The Hunger Games by Suzanne Collins last year, so you'd think I'd have learned my lesson but that is definitely not the case and I was quite skeptical of Divergent, the debut novel by Veronica Roth and also a much-raved about first in a dystopia trilogy. Divergent takes place in a future Chicago where at the age of sixteen, teenagers are forced to choose which of the five factions they want to join for life. Each faction represents a different virtue and the options are: Candor, Abnegation, Dauntless, Amity and Erudite. Beatrice, or "Tris", grew up in a selfless Abnegation family, but when she makes the courageous choice for Dauntless her life changes forever in ways she couldn't even imagine. Now, Tris not only has to try to make it through the Dauntless initiation, but she has to do so while carrying a secret that could put her life at risk.
There are lots of comparisons between Divergent and The Hunger Games: both are intense, page-turning, thrilling, adventures, both have very strong female main characters and of course both are dystopia trilogies. Although I will always be grateful for The Hunger Games getting me into reading YA dystopia, I have to admit Divergent blew me away and is the novel I am most likely to reread multiple times in the future. Not only is Tris a strong, vibrant main character, but she has real human flaws and she's both intelligent and a bit insecure at times. There's a believable and intense romantic spark, but no love triangle (thank goodness!) just one really intense boy named Four. Really, Divergent has everything you could want in a dystopia. There's a thrilling plot with twists and turns you won't see coming. There's a complex and authentic world- I've never been to Chicago but Roth makes me feel like I have, albeit a twisted and warped one, and unlike many other dystopia novels which I may have also enjoyed, like Wither, I really understand how the world became the way it is, and what's more, I believe it.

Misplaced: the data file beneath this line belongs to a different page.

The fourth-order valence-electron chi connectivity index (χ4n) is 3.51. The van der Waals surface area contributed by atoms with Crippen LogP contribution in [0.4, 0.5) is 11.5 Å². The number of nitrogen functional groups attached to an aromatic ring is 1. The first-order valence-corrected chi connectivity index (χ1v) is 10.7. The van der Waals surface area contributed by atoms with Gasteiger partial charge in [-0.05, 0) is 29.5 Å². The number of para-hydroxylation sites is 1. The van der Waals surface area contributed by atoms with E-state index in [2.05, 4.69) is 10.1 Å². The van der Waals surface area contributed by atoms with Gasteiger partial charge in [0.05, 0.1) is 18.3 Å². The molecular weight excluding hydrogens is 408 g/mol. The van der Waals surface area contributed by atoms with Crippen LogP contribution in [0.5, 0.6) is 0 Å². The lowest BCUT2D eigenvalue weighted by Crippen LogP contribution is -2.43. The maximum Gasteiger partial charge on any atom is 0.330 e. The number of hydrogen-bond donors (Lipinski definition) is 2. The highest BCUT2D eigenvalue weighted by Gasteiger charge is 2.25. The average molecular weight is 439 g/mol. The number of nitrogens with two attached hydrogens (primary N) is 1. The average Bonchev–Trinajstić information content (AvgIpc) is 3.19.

Although Divergent is a young adult novel, there are many graphic distractions of violence, similar at times to Fight Club. Some of the male characters also make some disturbing, though realistic, decisions. Although the storytelling style is straightforward, Roth fills the novel with rich and exciting language. In my skepticism, I decided to test out the first 100 pages of the novel online at Harper Teen, and by the time I was halfway through them I had ordered my copy of the book and was impatiently waiting for it to arrive. When the brutal wait was over I dived into the book instantly and lost myself in the world Roth had created, devouring the book and even after nearly 500 pages I was left lusting for more. Fortunately, the sequel Insurgent will be released next year.
Another fantastic thing about Divergent- seriously, I can't think of anything bad!- is that the book works great as a standalone as well as a part of the series, I definitely want to hear more about Tris and her friends, but I also felt satisfied, albeit pretty sad, when I finished the book. This is definitely an emotional novel, but dystopia rarely results in a happy ending and the way events unfolded and how the characters responded felt believable. Overall, I found Divergent engaging, well written, and full of awesome characters, and I am very curious to see where Roth takes the story next, wherever it is, I'll be there (and you should be too).
Release Date: May 3rd, 2011
Source: Personal Copy
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